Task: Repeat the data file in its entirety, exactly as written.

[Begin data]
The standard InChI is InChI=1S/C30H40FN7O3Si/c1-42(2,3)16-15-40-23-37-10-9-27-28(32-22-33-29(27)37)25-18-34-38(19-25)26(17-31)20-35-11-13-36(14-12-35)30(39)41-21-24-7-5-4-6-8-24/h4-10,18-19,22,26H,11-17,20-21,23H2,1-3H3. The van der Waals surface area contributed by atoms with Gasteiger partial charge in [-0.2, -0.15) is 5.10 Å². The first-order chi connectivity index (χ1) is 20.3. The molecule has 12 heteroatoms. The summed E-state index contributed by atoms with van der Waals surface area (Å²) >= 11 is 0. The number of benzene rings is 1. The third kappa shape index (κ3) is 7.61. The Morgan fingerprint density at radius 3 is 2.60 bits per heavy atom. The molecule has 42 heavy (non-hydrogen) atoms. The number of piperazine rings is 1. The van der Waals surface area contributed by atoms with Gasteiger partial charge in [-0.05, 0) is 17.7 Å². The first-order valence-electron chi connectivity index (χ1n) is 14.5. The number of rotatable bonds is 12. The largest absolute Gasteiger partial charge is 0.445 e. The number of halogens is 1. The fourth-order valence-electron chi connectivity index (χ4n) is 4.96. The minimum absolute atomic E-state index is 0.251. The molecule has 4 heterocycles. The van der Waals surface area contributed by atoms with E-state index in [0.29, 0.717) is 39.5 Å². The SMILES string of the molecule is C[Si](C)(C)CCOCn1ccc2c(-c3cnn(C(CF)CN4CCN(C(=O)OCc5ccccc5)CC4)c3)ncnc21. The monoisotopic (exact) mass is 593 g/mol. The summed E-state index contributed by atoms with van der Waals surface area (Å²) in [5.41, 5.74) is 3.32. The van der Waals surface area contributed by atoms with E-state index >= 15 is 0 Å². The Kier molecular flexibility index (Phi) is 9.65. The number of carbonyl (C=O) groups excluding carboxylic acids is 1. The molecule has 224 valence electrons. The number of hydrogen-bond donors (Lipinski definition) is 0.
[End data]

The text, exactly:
The standard InChI is InChI=1S/C30H40FN7O3Si/c1-42(2,3)16-15-40-23-37-10-9-27-28(32-22-33-29(27)37)25-18-34-38(19-25)26(17-31)20-35-11-13-36(14-12-35)30(39)41-21-24-7-5-4-6-8-24/h4-10,18-19,22,26H,11-17,20-21,23H2,1-3H3. The van der Waals surface area contributed by atoms with Gasteiger partial charge in [-0.2, -0.15) is 5.10 Å². The first-order chi connectivity index (χ1) is 20.3. The molecule has 12 heteroatoms. The summed E-state index contributed by atoms with van der Waals surface area (Å²) >= 11 is 0. The number of benzene rings is 1. The third kappa shape index (κ3) is 7.61. The Morgan fingerprint density at radius 3 is 2.60 bits per heavy atom. The molecule has 42 heavy (non-hydrogen) atoms. The number of piperazine rings is 1. The van der Waals surface area contributed by atoms with Gasteiger partial charge in [-0.05, 0) is 17.7 Å². The first-order valence-electron chi connectivity index (χ1n) is 14.5. The number of rotatable bonds is 12. The largest absolute Gasteiger partial charge is 0.445 e. The number of halogens is 1. The fourth-order valence-electron chi connectivity index (χ4n) is 4.96. The minimum absolute atomic E-state index is 0.251. The molecule has 4 heterocycles. The van der Waals surface area contributed by atoms with E-state index in [0.29, 0.717) is 39.5 Å². The SMILES string of the molecule is C[Si](C)(C)CCOCn1ccc2c(-c3cnn(C(CF)CN4CCN(C(=O)OCc5ccccc5)CC4)c3)ncnc21. The monoisotopic (exact) mass is 593 g/mol. The summed E-state index contributed by atoms with van der Waals surface area (Å²) in [5.41, 5.74) is 3.32. The van der Waals surface area contributed by atoms with E-state index >= 15 is 0 Å². The Kier molecular flexibility index (Phi) is 9.65. The number of carbonyl (C=O) groups excluding carboxylic acids is 1. The molecule has 224 valence electrons. The number of hydrogen-bond donors (Lipinski definition) is 0.